Dog Days

“Because,” Amy dumped the packet of sugar into her coffee, aggressively stirring the granules in figure eights until they dissolved, “relationships are terrifying.”

“I hate to tell you,” Austin nudged the creamer towards her, watching as she constructed her drink with surprising artistry, “that is not a novel revelation.”

“I know, which makes it even crazier!” To say her exasperation was apparent was an understatement — Austin was certain she’d been a theater kid in another life, “You give so much of yourself to someone, something, with absolutely no guarantee that it will work out… with the possibility that it might all collapse around you at any given moment.”

He took a sip of his too-hot coffee, grimacing as he burned his tongue. “That’s a bit melodramatic.”

“Hey.” She waved around her stir stick dangerously, which he did his best to swat away.

“Get that thing away from me.”

“You of all people know I get all frenzied when I start thinking about this. It’s like my emotions are one of those Rorschach tests,” she was still waving the stick, more wildly now — he’d given up, “Just a bunch of ink splattered around with no clear meaning.” She sighed, setting the stick down to rest, “I thought I’d know more by this point in life.

He offered a wry smile, subtly moving the stick away from her. “Tell me about it. Our futures are looking bleak.” He motioned to the window, “Speaking of, I can’t deal with this weather much longer. So much for getting older and wiser. I’m just getting paler. We should move somewhere sunny.”

“Mmm,” she offered an affirmative nod, “Arizona sunny? Or Cabo sunny?”

“The south of France.”

“Ibiza.” A new voice threw that one into the mix. Leah was hovering over them, cradling a drink she’d just retrieved from the bar.

“Cheers,” Amy held up her coffee mug — still lid-less, the liquid sloshing dangerously near the brim, “to our inevitably fruitless attempts to find meaningful and lasting romance.” The gleam in her eyes betrayed her deadpan expression.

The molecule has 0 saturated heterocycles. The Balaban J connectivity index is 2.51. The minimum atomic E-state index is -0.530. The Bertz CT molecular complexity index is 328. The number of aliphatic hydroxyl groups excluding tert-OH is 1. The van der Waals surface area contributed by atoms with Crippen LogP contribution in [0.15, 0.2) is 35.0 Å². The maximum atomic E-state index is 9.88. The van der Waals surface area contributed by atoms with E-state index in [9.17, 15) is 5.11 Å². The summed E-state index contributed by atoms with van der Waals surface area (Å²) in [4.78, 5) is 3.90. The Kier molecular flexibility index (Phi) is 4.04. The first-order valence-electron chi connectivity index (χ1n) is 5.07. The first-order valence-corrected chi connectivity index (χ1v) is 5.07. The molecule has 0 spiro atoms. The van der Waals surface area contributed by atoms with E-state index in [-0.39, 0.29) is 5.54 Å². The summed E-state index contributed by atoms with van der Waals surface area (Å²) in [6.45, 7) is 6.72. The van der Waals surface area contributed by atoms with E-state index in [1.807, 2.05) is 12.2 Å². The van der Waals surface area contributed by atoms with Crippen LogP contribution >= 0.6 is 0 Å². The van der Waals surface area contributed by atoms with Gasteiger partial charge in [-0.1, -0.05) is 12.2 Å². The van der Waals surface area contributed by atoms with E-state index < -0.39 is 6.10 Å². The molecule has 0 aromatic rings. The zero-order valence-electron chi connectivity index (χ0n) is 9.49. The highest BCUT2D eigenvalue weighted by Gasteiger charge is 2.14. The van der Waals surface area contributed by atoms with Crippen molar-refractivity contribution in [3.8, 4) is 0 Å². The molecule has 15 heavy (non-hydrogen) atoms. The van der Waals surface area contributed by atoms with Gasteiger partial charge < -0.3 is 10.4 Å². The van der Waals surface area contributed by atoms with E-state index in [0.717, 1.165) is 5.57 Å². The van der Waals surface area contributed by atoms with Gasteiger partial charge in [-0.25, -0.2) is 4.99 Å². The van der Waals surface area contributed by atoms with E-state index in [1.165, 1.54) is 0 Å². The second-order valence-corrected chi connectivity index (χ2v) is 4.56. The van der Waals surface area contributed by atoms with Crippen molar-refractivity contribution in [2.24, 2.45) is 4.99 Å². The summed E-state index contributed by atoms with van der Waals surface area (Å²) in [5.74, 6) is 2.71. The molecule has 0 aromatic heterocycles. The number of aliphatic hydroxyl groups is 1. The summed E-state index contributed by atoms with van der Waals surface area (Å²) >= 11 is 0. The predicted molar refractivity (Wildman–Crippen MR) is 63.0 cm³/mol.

“I’ll drink to that,” Austin added, “To our search for love. May we continue to search in vain.”

Amy continued, “To the folly of man.”

“To the human condition.”

“To -”

Leah piped up again, “Seriously, you guys. I can only take so much of this faux-pretentious B.S.”

She plopped down in a seat next to them, necklaces jingling, “Or maybe it’s real, in which case I’m officially banning you both from every coffee shop in this city that isn’t a Starbucks or Peet’s. You need a hipster intervention. A hipster-vention.”

Amy rubbed her temples. “Never say that again.”

“I won’t so long as you stop referencing the folly of man.”

“Speaking of,” Austin nodded towards the door, the entryway bell chiming ominously. Amy and Leah stared at the all-too-familiar face sauntering in. Austin stared at his coffee instead.

Death grip on her coffee, Amy’s wide eyed gazed was fixed on the man ordering at the counter, his stupidly too-perfect hair perfectly coiffed.

“Amy,” Austin eventually found his voice. “Amy.”

Her ears were ringing.

Amy.” Her eyes shot over to him, a deer in headlights. “It’s ok.”

“We should go.”

“Really,” he grabbed her hand, “I’m fine.” He offered a somewhat convincing smile.

Leah was grimacing, her face scrunched as if the milk in her latte had soured. “My drink is pretty hot. Want me to throw it at him?”

“Good lord,” Austin almost laughed until he realized she was serious.

“Just a little bit. To keep him on his toes.” He supposed Leah did have his back, in a twisted, anarchist kind of way.

“Guys, let’s just enjoy our coffee. I’m not letting him ruin our latte date. I think you’re both more freaked out than I am.”

Amy’s initial shock wave had subsided. “Remind me again why the three of us can’t all just live happily ever again together?”

“We could,” he shrugged, “Throw convention to the wind, buy a condo and a bunch of dogs, cohabitate as best friends while we set each other up on dates.”

“Sounds pretty perfect,” Leah sipped her drink — eyes still shooting daggers whenever she glanced in the direction of the cashier, “Are you still looking for a new place? And I hate to ask… but” she offered her most sympathetic expression — which wasn’t saying much for Leah, “…who gets your dog?”

His own latte now tasted sour as he remembered those particular details of the breakup. The emotional crap he could handle. He could be civil. The dog though, that might mean war.

“We haven’t discussed it. But, me.”